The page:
Th17 Pathway Plasticity in the Pathogenesis of Inflammatory Bowel Disease. The Th17 subset has been implicated in a number of immune-mediated diseases, including IBD. Despite the acknowledged importance of the Th17/IL-23 axis in intestinal inflammation, questions remain regarding stability of the Th17 lineage and the role of IFN-? in colitis pathogenesis. In human and mouse colitis, T cells that express either IL-17A or IFN-?, or both are found in inflamed intestinal tissues. In published studies we have found using novel cytokine reporter mice that Th17 cells show late developmental plasticity, such that under the influence of IL-23, Th17 cells can deviate to IFN-?+ cells (`Th1-like' cells) in a mannr that is dependent on the transcription factors Stat4 and T-bet. Our new preliminary data show that Th17 cells deficient in Stat4 or T-bet are impaired in their transition to IFN-?+ cells in vvo, and their colitogenic potential is markedly reduced. Similarly, Th17 cells that are deficient in IFN-? do not induce colitis. We hypothesize that IL-17A and IFN-? producing cells arise from common Th17 precursors under the influence of IL-23 and have distinct roles in IBD pathogenesis: IFN-?+ Th1-like cells are required for disease development whereas mature Th17 cells that express only IL-17A are protective. In this proposal we will explore how late diversity n Th17 differentiation impacts IBD development by using recently created IL-17A reporter mice to (i) study the contribution of Th17-derived IL-17A+ and IFN-?+ cells to the development of colitis and (ii) define mechanisms by which Th1-like cells derived from the Th17 pathway drive intestinal inflammation.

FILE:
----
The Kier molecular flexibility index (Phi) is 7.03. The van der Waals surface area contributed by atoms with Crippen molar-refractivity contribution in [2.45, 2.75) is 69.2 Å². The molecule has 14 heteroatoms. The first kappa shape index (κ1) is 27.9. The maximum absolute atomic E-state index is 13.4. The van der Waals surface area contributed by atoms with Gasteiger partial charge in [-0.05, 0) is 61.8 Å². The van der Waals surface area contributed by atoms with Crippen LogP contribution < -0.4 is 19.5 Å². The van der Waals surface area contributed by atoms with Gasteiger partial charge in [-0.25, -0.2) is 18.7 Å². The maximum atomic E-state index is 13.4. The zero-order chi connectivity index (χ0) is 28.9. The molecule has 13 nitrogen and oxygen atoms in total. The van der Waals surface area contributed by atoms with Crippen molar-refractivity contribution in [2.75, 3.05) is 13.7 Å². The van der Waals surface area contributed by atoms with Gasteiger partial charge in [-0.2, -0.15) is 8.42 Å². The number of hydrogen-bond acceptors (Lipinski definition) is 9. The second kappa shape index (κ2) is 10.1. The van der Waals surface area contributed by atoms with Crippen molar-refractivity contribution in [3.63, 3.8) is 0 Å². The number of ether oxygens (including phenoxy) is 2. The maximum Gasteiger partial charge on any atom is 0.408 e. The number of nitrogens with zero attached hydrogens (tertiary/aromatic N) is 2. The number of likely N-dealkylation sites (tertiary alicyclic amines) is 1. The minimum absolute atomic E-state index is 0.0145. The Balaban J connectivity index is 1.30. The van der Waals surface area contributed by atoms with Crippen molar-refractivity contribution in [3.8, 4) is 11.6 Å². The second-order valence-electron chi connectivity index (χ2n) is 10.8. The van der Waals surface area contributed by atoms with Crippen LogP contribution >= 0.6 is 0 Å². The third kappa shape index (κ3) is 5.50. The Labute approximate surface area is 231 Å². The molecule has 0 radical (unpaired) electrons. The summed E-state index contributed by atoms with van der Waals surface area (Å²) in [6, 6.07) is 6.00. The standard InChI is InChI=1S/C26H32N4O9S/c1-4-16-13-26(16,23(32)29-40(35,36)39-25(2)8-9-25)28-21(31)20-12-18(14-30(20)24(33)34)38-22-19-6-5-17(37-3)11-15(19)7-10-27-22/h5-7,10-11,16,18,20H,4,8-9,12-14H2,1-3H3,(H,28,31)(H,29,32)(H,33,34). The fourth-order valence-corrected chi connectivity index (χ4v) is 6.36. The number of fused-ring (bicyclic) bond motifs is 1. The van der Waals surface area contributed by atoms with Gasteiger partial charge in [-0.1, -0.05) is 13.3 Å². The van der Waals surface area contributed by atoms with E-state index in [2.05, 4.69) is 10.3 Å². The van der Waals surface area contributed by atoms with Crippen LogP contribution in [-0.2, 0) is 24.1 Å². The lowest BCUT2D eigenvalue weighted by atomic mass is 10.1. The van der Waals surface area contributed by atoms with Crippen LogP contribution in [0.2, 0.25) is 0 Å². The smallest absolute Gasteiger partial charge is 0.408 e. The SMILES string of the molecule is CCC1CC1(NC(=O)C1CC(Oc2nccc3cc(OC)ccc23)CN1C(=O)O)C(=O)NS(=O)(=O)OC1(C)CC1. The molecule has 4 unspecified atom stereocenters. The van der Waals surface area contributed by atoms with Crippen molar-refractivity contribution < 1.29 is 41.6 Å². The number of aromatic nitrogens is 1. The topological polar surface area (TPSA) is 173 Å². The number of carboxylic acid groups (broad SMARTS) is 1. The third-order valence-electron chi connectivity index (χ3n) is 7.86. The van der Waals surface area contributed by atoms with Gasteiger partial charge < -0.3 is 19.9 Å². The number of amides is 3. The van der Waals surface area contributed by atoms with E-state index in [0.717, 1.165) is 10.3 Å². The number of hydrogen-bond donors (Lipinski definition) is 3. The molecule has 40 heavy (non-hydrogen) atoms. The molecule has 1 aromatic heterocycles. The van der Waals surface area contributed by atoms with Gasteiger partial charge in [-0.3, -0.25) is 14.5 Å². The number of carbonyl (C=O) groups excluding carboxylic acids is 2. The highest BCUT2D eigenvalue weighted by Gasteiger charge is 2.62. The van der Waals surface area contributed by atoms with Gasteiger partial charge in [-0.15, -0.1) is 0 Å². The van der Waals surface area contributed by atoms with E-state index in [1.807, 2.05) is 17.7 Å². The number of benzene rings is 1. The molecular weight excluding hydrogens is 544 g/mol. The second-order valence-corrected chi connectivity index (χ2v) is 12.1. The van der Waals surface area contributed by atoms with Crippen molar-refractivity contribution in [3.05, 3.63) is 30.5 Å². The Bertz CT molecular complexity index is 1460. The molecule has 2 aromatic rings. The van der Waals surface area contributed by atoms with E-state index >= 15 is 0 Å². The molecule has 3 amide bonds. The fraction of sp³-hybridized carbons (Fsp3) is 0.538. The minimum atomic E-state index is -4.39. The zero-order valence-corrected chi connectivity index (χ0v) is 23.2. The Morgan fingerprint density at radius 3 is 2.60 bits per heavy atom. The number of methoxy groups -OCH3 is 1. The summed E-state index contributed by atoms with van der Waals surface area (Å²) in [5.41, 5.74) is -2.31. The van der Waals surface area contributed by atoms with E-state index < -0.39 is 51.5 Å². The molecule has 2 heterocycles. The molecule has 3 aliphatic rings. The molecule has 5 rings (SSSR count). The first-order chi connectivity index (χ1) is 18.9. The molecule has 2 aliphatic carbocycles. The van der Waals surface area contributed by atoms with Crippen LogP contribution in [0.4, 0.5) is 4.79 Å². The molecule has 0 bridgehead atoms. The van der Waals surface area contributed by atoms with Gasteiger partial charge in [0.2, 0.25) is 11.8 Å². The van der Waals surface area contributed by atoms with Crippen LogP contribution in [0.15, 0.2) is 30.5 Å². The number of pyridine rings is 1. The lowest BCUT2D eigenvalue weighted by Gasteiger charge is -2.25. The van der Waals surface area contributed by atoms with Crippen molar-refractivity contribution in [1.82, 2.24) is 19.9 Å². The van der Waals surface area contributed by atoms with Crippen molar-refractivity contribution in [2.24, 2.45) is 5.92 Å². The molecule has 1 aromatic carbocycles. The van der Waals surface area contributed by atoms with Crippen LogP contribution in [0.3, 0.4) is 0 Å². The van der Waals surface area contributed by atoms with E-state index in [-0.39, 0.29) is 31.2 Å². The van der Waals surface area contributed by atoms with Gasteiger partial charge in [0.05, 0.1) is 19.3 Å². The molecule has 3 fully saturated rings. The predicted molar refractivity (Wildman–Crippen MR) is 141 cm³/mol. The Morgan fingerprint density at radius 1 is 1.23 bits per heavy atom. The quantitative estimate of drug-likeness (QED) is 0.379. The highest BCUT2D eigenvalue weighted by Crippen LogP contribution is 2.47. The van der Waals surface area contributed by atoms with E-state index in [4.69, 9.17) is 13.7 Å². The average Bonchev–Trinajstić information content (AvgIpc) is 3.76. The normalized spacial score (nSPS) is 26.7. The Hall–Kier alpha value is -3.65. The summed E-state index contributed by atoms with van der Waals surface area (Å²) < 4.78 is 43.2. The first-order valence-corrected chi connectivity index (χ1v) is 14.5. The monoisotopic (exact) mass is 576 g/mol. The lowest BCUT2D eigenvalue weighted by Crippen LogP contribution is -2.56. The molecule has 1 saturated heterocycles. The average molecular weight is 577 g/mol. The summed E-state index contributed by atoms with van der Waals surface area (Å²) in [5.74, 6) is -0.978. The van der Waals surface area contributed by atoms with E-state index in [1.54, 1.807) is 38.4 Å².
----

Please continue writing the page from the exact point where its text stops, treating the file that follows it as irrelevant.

Th17 Pathway Plasticity in the Pathogenesis of Inflammatory Bowel Disease. Inflammatory bowel disease (IBD) is a disease of immune dysregulation mediated by CD4 T cells that have poorly restrained reactivity to components of the intestinal microbiota. This proposal will address mechanisms by which different Th17 subsets, and the cytokines they produce, control the maintenance and pathogenic potential of effector CD4+ T cells that contribute to IBD pathogenesis. We expect that our results will provide a basis for new interventions to curb pathogenic immunity to the microbiota.
|Singer, Jeffrey R; Weaver, Casey T (2015) Daughter's Tolerance of Mom Matters in Mate Choice. Cell 162:467-9|